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Sci Rep. 2018 Sep 6;8(1):13392. doi: 10.1038/s41598-018-31614-z.

Prediction of Gestational Diabetes Mellitus and Pre-diabetes 5 Years Postpartum using 75 g Oral Glucose Tolerance Test at 14-16 Weeks' Gestation.

Author information

1
Research Institute of Internal Medicine, Oslo University Hospital, Rikshospitalet, Oslo, Norway. tove.lekva@rr-research.no.
2
Section of Specialized Endocrinology, Department of Endocrinology, Oslo University Hospital, Rikshospitalet, Oslo, Norway.
3
Research Institute of Internal Medicine, Oslo University Hospital, Rikshospitalet, Oslo, Norway.
4
Faculty of Medicine, University of Oslo, Oslo, Norway.
5
Department of Endocrinology, Morbid Obesity and Preventive Medicine, Oslo University Hospital, Aker, Oslo, Norway.
6
Mother Infant Research Institute, Tufts Medical Center, Boston, MA, USA.
7
Department of Obstetrics & Gynecology, Tufts Medical Center and Tufts University School of Medicine, Boston, MA, USA.
8
Section of Clinical Immunology and Infectious Diseases, Oslo University Hospital, Rikshospitalet, Oslo, Norway.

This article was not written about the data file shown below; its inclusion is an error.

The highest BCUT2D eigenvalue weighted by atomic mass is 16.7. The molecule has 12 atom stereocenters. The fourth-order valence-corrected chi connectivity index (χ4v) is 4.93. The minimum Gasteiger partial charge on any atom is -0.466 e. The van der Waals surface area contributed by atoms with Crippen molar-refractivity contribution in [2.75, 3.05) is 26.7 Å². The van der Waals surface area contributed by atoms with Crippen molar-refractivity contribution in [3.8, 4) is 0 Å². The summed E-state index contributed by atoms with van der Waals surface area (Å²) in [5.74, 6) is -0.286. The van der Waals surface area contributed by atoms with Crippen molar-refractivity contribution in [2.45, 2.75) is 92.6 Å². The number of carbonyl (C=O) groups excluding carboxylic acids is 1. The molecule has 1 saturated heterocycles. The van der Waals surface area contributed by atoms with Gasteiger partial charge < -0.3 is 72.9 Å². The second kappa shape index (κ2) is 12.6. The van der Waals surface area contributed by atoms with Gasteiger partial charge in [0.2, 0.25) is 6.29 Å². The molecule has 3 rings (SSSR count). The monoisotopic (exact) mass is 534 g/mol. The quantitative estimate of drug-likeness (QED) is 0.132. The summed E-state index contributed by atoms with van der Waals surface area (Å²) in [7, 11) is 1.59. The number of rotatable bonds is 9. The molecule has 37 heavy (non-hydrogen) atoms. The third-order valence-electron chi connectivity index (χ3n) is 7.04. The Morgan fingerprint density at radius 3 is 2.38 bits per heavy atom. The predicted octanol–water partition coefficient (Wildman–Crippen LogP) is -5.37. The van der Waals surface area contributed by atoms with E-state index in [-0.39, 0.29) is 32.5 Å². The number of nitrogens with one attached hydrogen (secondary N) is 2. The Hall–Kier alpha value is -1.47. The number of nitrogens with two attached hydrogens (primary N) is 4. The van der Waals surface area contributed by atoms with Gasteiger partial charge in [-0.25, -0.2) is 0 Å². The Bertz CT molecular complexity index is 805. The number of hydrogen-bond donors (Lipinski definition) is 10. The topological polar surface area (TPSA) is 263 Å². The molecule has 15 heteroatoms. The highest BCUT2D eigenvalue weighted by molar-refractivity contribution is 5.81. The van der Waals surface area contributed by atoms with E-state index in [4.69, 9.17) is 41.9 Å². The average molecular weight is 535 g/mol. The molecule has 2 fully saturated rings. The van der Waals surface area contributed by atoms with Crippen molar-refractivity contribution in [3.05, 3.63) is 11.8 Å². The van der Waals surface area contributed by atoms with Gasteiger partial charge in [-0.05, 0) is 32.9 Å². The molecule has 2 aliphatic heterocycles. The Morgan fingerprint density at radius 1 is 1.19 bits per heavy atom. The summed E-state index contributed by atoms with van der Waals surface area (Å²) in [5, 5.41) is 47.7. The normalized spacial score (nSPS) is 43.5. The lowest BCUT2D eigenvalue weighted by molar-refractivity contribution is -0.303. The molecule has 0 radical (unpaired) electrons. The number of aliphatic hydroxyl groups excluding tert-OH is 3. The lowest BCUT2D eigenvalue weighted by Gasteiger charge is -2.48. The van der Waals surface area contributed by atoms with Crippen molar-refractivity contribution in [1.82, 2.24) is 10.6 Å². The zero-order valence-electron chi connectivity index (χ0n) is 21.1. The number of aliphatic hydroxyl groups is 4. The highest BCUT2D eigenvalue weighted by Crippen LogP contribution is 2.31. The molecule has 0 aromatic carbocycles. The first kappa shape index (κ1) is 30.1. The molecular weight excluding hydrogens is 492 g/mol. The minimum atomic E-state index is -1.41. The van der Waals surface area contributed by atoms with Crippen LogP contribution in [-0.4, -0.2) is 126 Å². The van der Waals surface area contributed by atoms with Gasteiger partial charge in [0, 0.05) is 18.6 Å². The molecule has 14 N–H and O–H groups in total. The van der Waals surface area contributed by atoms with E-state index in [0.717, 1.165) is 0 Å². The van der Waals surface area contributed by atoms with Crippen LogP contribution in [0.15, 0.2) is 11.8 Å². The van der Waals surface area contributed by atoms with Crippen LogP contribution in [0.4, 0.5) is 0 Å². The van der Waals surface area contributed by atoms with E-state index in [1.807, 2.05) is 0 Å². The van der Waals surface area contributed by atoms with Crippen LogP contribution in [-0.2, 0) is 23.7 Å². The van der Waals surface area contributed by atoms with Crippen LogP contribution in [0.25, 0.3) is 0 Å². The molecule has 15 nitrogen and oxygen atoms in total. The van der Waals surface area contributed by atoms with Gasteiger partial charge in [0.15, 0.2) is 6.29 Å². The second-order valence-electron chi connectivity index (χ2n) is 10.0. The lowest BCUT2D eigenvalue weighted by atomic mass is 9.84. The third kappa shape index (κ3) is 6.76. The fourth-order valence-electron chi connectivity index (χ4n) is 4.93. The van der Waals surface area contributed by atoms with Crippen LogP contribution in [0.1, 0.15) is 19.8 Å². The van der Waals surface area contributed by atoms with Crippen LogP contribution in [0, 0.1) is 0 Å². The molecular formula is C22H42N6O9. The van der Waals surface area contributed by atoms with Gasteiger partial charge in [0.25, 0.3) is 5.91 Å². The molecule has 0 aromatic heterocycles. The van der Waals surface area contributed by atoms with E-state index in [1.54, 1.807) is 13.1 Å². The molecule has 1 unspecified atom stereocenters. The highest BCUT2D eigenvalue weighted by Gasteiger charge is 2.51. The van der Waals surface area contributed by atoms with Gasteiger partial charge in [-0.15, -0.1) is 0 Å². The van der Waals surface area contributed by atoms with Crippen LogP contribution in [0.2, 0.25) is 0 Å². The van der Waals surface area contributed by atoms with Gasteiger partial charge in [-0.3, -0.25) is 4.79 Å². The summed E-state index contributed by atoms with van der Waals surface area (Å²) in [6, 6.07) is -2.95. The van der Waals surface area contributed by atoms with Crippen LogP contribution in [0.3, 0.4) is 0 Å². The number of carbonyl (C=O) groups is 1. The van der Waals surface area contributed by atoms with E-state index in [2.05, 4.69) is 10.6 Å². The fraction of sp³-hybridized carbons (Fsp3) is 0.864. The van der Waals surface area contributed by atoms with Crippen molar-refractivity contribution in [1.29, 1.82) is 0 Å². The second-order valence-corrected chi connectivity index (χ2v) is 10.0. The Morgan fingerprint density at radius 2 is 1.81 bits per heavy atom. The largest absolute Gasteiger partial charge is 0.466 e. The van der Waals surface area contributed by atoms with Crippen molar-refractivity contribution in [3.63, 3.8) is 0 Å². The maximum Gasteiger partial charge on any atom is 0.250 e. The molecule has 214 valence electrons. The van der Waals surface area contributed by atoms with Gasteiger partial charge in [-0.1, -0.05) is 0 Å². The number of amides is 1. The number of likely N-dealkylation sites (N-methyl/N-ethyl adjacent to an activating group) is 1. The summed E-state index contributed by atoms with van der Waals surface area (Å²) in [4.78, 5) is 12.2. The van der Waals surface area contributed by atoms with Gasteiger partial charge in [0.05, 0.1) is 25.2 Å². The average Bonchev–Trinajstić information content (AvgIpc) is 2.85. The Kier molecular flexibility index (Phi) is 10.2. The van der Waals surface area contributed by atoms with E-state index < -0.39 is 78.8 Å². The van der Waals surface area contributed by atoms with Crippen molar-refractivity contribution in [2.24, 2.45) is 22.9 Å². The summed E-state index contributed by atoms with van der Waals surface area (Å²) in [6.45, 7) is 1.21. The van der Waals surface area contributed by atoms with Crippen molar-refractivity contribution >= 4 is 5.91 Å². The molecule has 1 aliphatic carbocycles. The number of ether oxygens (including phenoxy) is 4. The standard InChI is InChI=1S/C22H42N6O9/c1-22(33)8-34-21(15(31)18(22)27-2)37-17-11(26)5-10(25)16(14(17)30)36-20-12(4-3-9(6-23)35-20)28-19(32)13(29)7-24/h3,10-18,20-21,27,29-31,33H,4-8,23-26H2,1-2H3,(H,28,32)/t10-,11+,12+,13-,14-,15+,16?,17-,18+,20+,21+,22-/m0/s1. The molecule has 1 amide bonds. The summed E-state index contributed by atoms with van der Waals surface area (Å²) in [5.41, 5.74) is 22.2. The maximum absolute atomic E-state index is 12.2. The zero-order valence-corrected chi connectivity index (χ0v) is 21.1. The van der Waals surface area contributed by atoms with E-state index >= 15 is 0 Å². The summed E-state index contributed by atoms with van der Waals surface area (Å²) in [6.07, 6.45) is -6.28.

9
K.G. Jebsen Inflammatory Research Center, University of Oslo, Oslo, Norway.
10
K.G. Jebsen Thrombosis Research and Expertise Center, University of Tromsø, Tromsø, Norway.
11
Department of Obstetrics, Oslo University Hospital, Rikshospitalet, Oslo, Norway.
12
National Advisory Unit for Womens Health, Oslo University Hospital, Rikshospitalet, Oslo, Norway.

Abstract

Early detection and treatment of women at risk for gestational diabetes mellitus (GDM) could improve perinatal and long-term outcomes in GDM women and their offspring. We explored if a 75 g oral glucose tolerance test (OGTT) at 14-16 weeks of gestation could identify women who will (1) develop GDM or give birth to large-for-gestational-age (LGA) babies in 1031 pregnant women from the STORK study using different diagnostic criteria (WHO1999, IADPSG2010, WHO2013, NORWAY2017) and (2) develop pre-diabetes 5 years postpartum focusing on first trimester β-cell function in a separate study of 300 women from the STORK cohort. The sensitivity of the 14-16 week OGTT to identify women who would develop GDM or have LGA babies was low, and we could not identify alternative cut-offs to exclude women not at risk or identify women that could benefit from early intervention. First trimester β-cell function was a stronger determinant than third trimester β-cell function of predicting maternal pre-diabetes. In conclusion, in our normal low-risk population, the 75 g OGTT at 14-16 weeks is insufficient to identify candidates for early treatment of GDM or identify women not likely to develop GDM or have LGA babies. First trimester β-cell function may predict pre-diabetes 5 years postpartum.

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